Outreach Program Inspires Students to Pursue Careers in Health Sciences

By Juliana Bunim on April 21, 2011

UCSF welcomed a diverse group of students to the University last weekend for an event designed to stimulate their interest health science professions. Students received a hands-on lesson using simulated mannequins in the high-tech Teaching and Learning Center at UCSF.

A diverse group of undergraduate students from across the state visited UCSF last weekend to become inspired about future careers in health sciences.

The UCSF schools of dentistry, medicine, nursing, pharmacy and the Graduate Division hosted the students as part of the annual outreach program "Inside UCSF."  The exciting and informative event is designed to give students at two- and four-year universities an in-depth introduction to a specific health science career path and a chance to meet current students.

Part of its ongoing efforts to serve the community and nurture diversity, UCSF covers the cost of meals, materials, and travel for all participants, as well as accommodations for those from outside the Bay Area. The event is designed to encourage young people to purse higher education and careers in life sciences and health professions.  

“Inside UCSF is our signature outreach event on this campus. Our mission at UCSF is advancing health worldwide and we want to do that with a culture of diversity, equity and inclusion,” said Renee Navarro, MD, PharmD, vice chancellor of diversity and outreach in her keynote address to the students.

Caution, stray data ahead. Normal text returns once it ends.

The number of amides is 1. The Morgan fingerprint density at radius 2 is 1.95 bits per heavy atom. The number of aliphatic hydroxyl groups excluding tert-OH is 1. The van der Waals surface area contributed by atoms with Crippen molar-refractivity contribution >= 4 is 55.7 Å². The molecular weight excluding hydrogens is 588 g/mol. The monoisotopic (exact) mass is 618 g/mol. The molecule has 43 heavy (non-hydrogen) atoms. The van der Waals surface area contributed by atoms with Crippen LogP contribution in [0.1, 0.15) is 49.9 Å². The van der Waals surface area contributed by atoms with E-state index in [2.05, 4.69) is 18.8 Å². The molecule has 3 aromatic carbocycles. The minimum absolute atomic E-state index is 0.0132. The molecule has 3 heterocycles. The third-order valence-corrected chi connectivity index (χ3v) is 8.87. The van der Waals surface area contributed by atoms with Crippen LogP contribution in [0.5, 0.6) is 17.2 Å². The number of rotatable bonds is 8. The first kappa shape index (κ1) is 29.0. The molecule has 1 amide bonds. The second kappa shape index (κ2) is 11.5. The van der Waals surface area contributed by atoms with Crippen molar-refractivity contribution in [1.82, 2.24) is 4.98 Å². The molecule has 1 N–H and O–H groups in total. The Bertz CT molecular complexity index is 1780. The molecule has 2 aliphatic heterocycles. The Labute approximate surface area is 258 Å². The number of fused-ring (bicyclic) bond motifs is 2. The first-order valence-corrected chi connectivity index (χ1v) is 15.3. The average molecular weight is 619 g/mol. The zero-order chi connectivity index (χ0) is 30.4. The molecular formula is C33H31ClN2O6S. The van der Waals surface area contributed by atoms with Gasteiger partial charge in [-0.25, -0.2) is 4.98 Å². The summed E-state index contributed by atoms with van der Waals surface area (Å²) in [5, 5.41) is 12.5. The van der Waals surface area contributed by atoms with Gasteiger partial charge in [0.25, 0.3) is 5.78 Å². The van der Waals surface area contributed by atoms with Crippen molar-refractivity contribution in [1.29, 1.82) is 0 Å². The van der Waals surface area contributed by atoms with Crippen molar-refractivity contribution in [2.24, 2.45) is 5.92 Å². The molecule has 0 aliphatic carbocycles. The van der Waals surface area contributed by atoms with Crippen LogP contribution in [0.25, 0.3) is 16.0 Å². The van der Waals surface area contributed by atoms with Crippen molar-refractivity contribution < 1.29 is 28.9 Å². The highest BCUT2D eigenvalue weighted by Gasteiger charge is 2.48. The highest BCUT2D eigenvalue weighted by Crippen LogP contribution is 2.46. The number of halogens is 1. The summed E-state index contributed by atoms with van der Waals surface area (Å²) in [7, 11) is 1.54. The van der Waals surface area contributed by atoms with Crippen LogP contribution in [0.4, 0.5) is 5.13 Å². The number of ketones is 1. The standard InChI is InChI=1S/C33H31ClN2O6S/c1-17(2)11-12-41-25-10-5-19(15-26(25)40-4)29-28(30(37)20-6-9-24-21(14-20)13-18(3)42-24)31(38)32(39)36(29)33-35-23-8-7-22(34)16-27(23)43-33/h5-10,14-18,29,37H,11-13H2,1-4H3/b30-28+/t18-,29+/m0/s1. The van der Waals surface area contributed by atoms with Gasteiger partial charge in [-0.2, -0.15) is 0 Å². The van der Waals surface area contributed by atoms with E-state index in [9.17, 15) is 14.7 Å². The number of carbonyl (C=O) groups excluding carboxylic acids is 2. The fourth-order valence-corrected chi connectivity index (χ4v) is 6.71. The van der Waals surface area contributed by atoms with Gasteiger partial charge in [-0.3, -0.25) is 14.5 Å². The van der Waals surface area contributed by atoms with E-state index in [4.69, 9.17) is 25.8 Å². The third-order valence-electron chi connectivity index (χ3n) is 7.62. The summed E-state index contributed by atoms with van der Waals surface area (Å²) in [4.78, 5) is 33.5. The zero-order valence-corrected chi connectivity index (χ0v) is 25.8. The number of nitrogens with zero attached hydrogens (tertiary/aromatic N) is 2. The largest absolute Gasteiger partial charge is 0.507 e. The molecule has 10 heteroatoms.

“The country continues to lack underrepresented minorities in health care professions," said Navarro. "As health care providers we're challenged with caring for a diverse group of people, and we need a diverse group of providers. We need you to help us solve the persistent issues of health inequity in this country.”  

During the two-day event, students toured two of the most recent additions to the Parnassus campus: the 74,000-square-foot stem cell research building that is designed to foster intensive collaboration and a cross-pollination of ideas among scientists representing a broad spectrum of labs and disciplines and the Teaching and Learning Center (TLC), the 22,000-square-foot high-tech educational center dedicated to interprofessional education. At the TLC, eager students explored the simulation suites, including the four-bed inpatient unit stocked with simulated people: $80,000 training mannequins that have heartbeats, can be intubated, can go into shock and even shed tears.

The visiting students also heard directly from UCSF students talk about their experiences at the University in a panel discussion and learned about the realities of financing a professional education.

“Thinking back to being a little girl in Mobile, Alabama, I realize that sometimes you can’t see the vision of your future, but you have to keep pursuing your passion and moving forward,” said Navarro. “Hopefully, this glimpse into UCSF will provide you with the motivation.”

Photos by Susan Merrell